It was once a common or garden bird. Now it's not common or in your garden. Why?

'The Independent' offers £5,000 for the first convincing scientific evidence to explain why the house sparrow is in decline


It might at first seem inconsequential; but remember the miner's canary.

It might at first seem inconsequential; but remember the miner's canary.

The sudden and dramatic disappearance of the house sparrow from many of Britain's towns and cities, after centuries of untroubled urban survival, is a sure indication that something has gone seriously wrong in the sparrow's ecosystem - and maybe in ours too. The problem is, nobody knows what.

Some think it is just the lesser availability of seed, now horses have disappeared from towns. Some think it is the greater prevalence in urban areas of magpies and sparrowhawks as predators. Some are starting to think it is a mysterious disease. And some think it is a profounder cause, such as the mass but hitherto unnoticed disappearance of the insects the birds need to feed to their very young chicks, which would imply a serious pollution threat to us all.

But although research is going on into house sparrow numbers and their decline, little scientific work is being carried out into the cause. So today The Independent offers a prize of £5,000 for the first convincing scientific evidence of why this bird, which for so long has stood in our culture for all that is humble but hardy, is suddenly in terrible trouble.

It should not be happening. House sparrows are the ultimate survivors; they have been found breeding 14,000ft up in the Himalayas and nearly 2,000ft down in a Yorkshire coal mine. The bird occurs naturally all across Eurasia, and flourishes where it has been introduced in Southern Africa, the Americas and Australasia; but for some reason, no longer in Britain.

The prize is for a person or persons who can find out why. It is offered for a peer-reviewed paper in a scientific journal which, in the opinion of our own referees - the Royal Society for the Protection of Birds (RSPB), the British Trust for Ornithology (BTO), and the sparrow expert Denis Summers-Smith - explains the house sparrow's recent precipitous decline, especially in towns and cities.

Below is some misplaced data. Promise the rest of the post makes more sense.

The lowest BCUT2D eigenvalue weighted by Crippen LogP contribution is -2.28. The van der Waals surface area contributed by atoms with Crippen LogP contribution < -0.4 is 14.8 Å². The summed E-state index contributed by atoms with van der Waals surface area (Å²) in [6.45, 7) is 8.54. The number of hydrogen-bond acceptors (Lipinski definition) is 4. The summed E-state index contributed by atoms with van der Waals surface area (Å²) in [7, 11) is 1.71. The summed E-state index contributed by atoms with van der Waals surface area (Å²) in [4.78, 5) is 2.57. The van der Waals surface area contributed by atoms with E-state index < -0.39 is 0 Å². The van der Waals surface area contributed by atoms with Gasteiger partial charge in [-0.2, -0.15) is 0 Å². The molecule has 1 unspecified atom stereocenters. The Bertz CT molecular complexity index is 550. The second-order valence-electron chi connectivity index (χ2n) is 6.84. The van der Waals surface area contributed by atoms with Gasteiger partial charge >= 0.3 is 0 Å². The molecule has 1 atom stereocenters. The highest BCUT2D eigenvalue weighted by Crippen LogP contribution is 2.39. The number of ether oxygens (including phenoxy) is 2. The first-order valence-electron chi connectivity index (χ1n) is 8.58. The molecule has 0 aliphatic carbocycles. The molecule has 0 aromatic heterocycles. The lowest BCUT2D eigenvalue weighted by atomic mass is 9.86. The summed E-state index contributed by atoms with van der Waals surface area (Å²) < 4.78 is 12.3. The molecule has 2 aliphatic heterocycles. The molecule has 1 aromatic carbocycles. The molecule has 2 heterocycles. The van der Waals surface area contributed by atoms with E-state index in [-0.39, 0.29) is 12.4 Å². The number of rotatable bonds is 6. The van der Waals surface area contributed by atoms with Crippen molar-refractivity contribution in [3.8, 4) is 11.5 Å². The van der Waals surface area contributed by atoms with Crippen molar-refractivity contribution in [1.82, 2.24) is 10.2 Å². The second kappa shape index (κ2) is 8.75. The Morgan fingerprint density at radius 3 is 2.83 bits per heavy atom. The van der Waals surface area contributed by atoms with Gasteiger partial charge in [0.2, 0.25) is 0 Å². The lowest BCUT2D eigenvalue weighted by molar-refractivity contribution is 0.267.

As its purpose is to stimulate interest and observation by the public as well as scientific research, non-scientists will be considered for inclusion if their particular observation or theory proves to be the starting point for the final scientific explanation. As scientists from the RSPB and the BTO themselves are among Britain's leading ornithological researchers, they will not be barred from entering.

Interest in the house sparrow's decline has shot up since The Independent pointed out in March that while Paris was still full of the birds, London was empty. Kensington Gardens, where 2,603 sparrows were counted by the ornithologist Max Nicholson on one day in 1925, may now have none. St James's Park and Buckingham Palace gardens, teeming havens for other wildlife, certainly have none; you will look in vain for a sparrow among the thousands of pigeons in Trafalgar Square.

Then in April, we showed in a detailed survey of 12 major cities outside London that the bird's disappearance from urban centres was widespread. House sparrows have now virtually gone from Glasgow, Liverpool, Sheffield and many other cities and towns.

Yesterday, as the RSPB began its own nationwide survey of house sparrow numbers in conjunction with Children's BBC, the charity's head of research, David Gibbons, welcomed the offer of the prize from The Independent.

"We think it's an excellent idea," Dr Gibbons said. "We have been aware of the bird's decline in the countryside, but less so of its decline in cities. But we think it's happening, we're very worried about it, and we need to engage with it."

Jeremy Greenwood, director of the BTO, also welcomed the prize. "The house sparrow's decline is a very significant event," Dr Greenwood said. "It has gone down on farmland, like other farmland birds such as the yellowhammer and the grey partridge, and we understand the reasons for that, which are to do with intensive farming. But the loss of sparrows in urban habitats is a different matter and it's fair to say the cause is not known."

Dr Summers-Smith, the world expert on the house sparrow, said he would be "delighted" to help referee the prize. Dr Summers-Smith, of Guisborough, Cleveland, is the author of the standard monograph on Passer domesticus, published in the celebrated Collins New Naturalists series in 1963. He has written three other books on the bird, and is continuing his research.

And his latest work does not make for encouraging reading. The decline of the house sparrow across the nation as a whole, he says, is about 65 per cent since 1970, a figure that agrees with the RSPB's estimate. But his most recent studies indicate the decline over the same period in towns and cities alone is a staggering 92 per cent.

"It's a quite extraordinary figure, considering how the birds were once so common that people simply did not notice them," he said. " The Independent's prize is a very good and timely idea because it will get people thinking about what I consider to be one of the most remarkable wildlife mysteries of the last 50 years."

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